What to Say to a Grieving Widow or Widower
The best thing you can do is listen
When supporting someone who is going through the grieving process, the best thing you can do is listen. By simply listening to whatever it is they have to say, without passing judgement or steering the conversation in a particular direction, you give them the opportunity to come to terms with what has happened in their own time.
Allowing them the space they need to express how they’re feeling can act as an important part of the healing process, helping to soothe their pain and unlock any further emotional stress.
How to respond to a widow or widower
Knowing how to respond to a widow or widower will depend upon how well you know that person. Trying to put yourself in their shoes is a good place to start. What would you like to hear as a response? Would you want it to be practical, emotive or something else?
No matter how well a widow or widower thinks they are coping, it will always help to hear any of the following:
- I’m so sorry…
- I can only imagine how hard this must be for you…
- I remember when (try to recall a story about their partner –something funny or heroic, for example)
- I miss him/her, too…
- They would be really proud of you…
- You’re doing so well…
Not wanted are the platitudes from well-meaning friends and family that can accompany loss. There is no need to remind the bereaved ‘they were lucky to have had so many good years with their partner….’, and so on. What are most appreciated are offers of help, and encouragement to grieve for as long as they need. Tell them you’re readily available, should there be anything you can do. Ensure they have your phone number; this will show them you genuinely want to help when and if they need it.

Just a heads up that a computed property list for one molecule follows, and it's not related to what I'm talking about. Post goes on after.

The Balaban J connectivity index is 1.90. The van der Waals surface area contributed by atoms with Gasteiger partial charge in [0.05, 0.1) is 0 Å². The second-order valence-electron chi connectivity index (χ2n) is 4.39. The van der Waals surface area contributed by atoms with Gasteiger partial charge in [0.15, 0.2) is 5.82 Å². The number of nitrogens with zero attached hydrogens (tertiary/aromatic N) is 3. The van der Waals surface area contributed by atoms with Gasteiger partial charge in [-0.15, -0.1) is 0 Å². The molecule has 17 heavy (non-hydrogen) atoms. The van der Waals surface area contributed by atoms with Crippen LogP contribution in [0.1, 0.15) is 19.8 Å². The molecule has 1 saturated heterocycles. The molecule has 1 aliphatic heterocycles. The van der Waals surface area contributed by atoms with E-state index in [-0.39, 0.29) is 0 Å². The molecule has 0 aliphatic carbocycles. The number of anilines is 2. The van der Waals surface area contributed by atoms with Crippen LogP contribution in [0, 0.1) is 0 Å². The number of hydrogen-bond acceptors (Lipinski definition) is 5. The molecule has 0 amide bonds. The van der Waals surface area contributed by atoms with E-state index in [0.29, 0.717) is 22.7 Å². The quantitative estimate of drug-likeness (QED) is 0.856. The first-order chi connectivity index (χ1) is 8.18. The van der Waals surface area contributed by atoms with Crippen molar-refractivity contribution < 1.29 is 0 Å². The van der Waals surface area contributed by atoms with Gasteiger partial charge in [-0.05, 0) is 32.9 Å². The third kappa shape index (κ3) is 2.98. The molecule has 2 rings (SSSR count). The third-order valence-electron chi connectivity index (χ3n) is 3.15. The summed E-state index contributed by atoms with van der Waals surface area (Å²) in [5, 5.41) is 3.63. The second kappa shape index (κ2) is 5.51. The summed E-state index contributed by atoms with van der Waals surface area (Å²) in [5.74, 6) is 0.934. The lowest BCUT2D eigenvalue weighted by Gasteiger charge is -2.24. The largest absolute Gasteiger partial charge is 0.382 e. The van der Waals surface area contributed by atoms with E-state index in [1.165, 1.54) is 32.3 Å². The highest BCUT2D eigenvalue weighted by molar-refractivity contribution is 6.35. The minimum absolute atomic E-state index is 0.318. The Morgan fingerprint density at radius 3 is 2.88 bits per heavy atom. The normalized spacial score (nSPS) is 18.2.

Also, being consistent in your support will reassure the widow or widower that you can be relied upon. Suggesting the next time, you will call or pay a visit gives them a ‘loose’ structure to build upon.
How to support a grieving widow or widower
Sometimes just being with someone, but not necessarily feeling you have to talk can be comforting for them. Should they want to relate an experience shared with their partner; this is a good sign. If there is any event that you shared with the deceased, such as an evening out or other social interaction, then perhaps this is a good time to remember it together.
Including them in invitations to social events, whilst not putting any pressure on them to actually attend, can act as a useful measure of how they’re feeling and whether they’re ready to move on and reconnect.
Sometimes it’s good to grieve alone
Spending some time alone, can allow the widow or widower to confront any thoughts that could be hard to acknowledge whilst there are other people around. It can be comforting to grieve with your friends and family, but sometimes it’s good to grieve alone. This can help with coming to terms with the finality of death and the need to accept the outcome.
Only respond with something you would want to hear if it were you in this situation. Listening is the key. Being mindful of how someone is progressing following bereavement will ensure they don’t fall by the wayside.
Asking them how they feel offers an opportunity for them to unload if they want to. Sometimes a hug is all that’s needed as reassurance that you truly understand their sadness.
For the bereaved, knowing there are people looking out for them allows the opportunity for giving-in to grief when needed. An awareness of your concern for their well-being will help them to help themselves and eventually be on the road to recovery.